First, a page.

HOSA club practices a CRP sequence during their meeting on March 18. They practice activities similar to this during some of their meetings to prepare for their conferences.
HOSA club practices a CRP sequence during their meeting on March 18. They practice activities similar to this during some of their meetings to prepare for their conferences.
Photo by Maggie O’Brien

HOSA attends spring leadership conference

After preparing all year and working towards their goals, the Health Occupation Students of America club, commonly called HOSA, will be heading to their spring leadership conference on April 7-9. During the conference, members will show all that they have learned throughout the year. 

HOSA is a club designed to prepare students and show them what a career in the medical field will be like. It gives them time to understand the medical field, to look at other options and to decide whether a health career is something they want. 

HOSA started three years ago because of students who pushed for it to be made. They wanted to create the club and asked the current HOSA advisor and science teacher, Doug Long, to be the advisor. 

“I’ve heard about HOSA and we were looking for a way to try and get it going but I just never really pushed the button. Then a student asked me about it and I said ‘Yeah, let’s go ahead and do it,’” Long said. 

Ever since, students have joined the club and learned. They have worked towards their goals through the conferences and the prep they have to do for each of them. There are three conferences in total: the fall leadership conference, the midwinter leadership conference and the spring leadership conference. 

Long said the fall conference is where all of the state hosts and members in HOSA meet. It is a kickoff to the HOSA season and they explain the events for the season so students can start practicing. HOSA went there this year and they “started identifying what they wanted to do and they started practicing.”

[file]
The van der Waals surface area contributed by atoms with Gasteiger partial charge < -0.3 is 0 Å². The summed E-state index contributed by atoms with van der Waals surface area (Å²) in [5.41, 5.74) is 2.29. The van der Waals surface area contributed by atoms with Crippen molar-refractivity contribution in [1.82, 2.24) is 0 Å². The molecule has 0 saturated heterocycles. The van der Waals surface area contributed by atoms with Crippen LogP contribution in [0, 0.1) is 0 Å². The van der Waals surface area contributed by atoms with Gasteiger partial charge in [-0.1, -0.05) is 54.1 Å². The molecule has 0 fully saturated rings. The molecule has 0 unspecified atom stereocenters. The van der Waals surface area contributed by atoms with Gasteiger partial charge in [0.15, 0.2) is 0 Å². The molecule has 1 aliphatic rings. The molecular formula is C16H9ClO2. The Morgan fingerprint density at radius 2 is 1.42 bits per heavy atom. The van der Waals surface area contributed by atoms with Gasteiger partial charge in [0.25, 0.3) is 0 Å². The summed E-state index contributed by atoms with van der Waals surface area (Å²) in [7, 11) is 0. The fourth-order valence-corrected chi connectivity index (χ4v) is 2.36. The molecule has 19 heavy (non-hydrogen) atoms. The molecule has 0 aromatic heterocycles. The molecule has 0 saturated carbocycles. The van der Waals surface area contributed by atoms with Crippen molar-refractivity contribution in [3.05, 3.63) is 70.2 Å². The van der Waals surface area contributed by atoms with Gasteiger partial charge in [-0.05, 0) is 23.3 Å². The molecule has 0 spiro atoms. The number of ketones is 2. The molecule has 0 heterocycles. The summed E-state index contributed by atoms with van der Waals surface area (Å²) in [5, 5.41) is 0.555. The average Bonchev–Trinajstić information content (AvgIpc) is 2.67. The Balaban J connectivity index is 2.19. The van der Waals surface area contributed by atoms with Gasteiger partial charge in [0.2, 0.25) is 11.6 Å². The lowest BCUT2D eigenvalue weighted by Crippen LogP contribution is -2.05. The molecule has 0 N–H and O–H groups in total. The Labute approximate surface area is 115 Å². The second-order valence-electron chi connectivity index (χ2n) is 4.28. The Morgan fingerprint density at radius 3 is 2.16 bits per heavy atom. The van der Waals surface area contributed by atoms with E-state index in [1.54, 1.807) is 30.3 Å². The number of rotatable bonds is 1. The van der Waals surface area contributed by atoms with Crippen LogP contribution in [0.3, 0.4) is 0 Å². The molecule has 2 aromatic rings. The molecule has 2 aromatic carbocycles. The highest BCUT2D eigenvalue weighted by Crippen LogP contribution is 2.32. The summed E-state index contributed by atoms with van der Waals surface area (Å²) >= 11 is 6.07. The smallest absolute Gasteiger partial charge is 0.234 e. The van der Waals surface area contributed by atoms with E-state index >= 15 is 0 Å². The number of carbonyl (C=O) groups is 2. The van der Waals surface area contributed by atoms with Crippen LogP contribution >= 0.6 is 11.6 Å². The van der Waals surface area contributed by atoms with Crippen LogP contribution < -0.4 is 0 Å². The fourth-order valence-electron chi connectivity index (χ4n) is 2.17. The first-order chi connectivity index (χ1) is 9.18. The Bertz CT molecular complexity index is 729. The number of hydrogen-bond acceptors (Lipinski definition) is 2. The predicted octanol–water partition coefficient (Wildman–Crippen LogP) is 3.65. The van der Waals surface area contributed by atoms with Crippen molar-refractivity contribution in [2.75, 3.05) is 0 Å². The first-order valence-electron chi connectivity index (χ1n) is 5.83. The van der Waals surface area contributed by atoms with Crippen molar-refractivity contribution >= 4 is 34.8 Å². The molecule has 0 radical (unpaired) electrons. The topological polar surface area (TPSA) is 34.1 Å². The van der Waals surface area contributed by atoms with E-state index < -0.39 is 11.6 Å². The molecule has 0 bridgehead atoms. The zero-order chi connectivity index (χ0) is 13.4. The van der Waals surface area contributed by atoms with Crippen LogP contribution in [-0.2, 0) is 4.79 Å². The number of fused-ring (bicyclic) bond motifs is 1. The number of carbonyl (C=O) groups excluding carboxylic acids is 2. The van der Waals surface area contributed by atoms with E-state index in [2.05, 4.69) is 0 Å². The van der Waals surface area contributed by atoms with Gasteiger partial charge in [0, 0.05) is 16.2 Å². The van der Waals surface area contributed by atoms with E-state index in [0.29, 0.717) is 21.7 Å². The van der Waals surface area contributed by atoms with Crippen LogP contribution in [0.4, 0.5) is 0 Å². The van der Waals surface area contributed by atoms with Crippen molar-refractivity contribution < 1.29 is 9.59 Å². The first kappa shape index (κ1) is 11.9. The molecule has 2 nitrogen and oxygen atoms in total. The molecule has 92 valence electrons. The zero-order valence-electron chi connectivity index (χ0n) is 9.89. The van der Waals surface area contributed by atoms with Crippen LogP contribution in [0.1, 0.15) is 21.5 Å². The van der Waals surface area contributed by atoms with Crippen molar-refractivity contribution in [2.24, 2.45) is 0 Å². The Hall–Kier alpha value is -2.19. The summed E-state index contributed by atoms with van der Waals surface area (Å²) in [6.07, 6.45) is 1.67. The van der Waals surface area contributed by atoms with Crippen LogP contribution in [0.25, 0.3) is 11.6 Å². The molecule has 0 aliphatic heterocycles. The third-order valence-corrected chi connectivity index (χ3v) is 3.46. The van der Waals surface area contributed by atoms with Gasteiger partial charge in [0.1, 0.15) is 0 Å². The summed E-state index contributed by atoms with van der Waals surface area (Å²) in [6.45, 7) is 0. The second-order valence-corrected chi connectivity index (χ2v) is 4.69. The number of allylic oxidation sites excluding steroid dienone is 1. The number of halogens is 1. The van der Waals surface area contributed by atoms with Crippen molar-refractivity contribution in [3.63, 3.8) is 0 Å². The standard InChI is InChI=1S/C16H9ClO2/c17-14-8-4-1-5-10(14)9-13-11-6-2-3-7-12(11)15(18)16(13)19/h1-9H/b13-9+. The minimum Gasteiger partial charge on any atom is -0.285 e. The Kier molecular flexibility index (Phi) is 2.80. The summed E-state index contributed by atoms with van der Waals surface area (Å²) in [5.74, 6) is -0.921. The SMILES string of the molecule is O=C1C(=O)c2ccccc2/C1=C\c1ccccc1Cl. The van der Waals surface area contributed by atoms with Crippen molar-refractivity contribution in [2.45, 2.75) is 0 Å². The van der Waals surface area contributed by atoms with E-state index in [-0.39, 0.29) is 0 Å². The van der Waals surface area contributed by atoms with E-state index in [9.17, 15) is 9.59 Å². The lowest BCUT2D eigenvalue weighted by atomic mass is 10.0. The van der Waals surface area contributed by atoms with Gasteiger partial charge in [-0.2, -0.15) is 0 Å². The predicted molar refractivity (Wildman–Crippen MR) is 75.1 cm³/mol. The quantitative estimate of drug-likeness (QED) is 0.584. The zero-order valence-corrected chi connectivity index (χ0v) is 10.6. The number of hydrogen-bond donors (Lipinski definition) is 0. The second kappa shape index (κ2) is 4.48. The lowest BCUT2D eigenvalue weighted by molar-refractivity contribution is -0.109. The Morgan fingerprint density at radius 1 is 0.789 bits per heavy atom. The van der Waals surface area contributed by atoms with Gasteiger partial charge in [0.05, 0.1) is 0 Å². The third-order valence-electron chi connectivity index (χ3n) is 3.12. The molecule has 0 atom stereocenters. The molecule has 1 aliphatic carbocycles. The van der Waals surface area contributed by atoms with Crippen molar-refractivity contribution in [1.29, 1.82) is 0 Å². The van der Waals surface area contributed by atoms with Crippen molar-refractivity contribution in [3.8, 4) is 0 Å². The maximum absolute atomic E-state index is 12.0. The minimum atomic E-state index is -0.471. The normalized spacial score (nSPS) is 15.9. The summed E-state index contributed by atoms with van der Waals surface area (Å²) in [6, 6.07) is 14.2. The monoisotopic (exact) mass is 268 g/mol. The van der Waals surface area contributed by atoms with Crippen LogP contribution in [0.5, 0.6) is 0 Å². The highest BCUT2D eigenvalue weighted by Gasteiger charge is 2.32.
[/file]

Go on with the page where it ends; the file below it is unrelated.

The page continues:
Between the fall, midwinter and spring conferences, students are given time to practice their chosen events. Each student picks five certain events to participate in. They pick them and practice them throughout the year and in the conferences. All of the practice is there to prepare them for the spring leadership conference, in which students compete with others from all around the state. 

“The kids have signed up for a competitive event in a certain field. The spring leadership conference has, I think, 86 different events that kids could sign up for. In performing these competitive events, they get a chance to practice skills that they’ll need to get a job down the road,” Long said. 

They get a chance to practice skills that they’ll need to get a job down the road.”

— Doug Long

The events are all different, focusing on a unique part of the healthcare field. They are all more general skills that are helpful for any healthcare employee to learn. Some of them include medical assisting, sports medicine, forensic science and medical terminology. 

Sophomore Sifan Hassen will be doing medical assisting for the spring conference. She thinks the job sounds interesting and she is familiar with it as she has seen people do and demonstrate it in the doctor’s office. 

When it comes to the practice, it differs. Each event requires certain skills to be performed and known to be prepared for the event during the conference, which makes everyone’s practice a bit different from each other.

Hassen said to prepare for the spring leadership conference, she has printed a lot of papers on medical assisting and will continue to use the papers she used to prepare for the midwinter leadership conference. She will also study “more in depth things like terms they might say.”

There are some other competitions, as well. They are separate from the main list, but help members learn much more and test themselves. One of them is the anatomage competition.

“There is the anatomage competition and its separate. The anatomage is this big table and it has a tablet and a dead person on it. And it’s all the muscles and basically an anatomy competition where you label which is which. Last year, I think that our team got fourth place, we got $25,” Monique Micallef, senior and a captain of HOSA, said. 

In addition to HOSA, there are many opportunities for future healthcare employees. There are some classes that HOSA members have taken to expand their knowledge and interest in healthcare. These classes teach skills that are useful to everyone. 

“I took CIS Anatomy and Physiology last year with Mr. Long. I took AP Chem last year and I’m taking AP Bio this year. So just science classes,” Micallef said.

HOSA is a wonderful option for all students, especially ones who are interested in a health career. Their spring conference is coming up on April 7-9 and in it they shall take part in their events and reach towards their goals.

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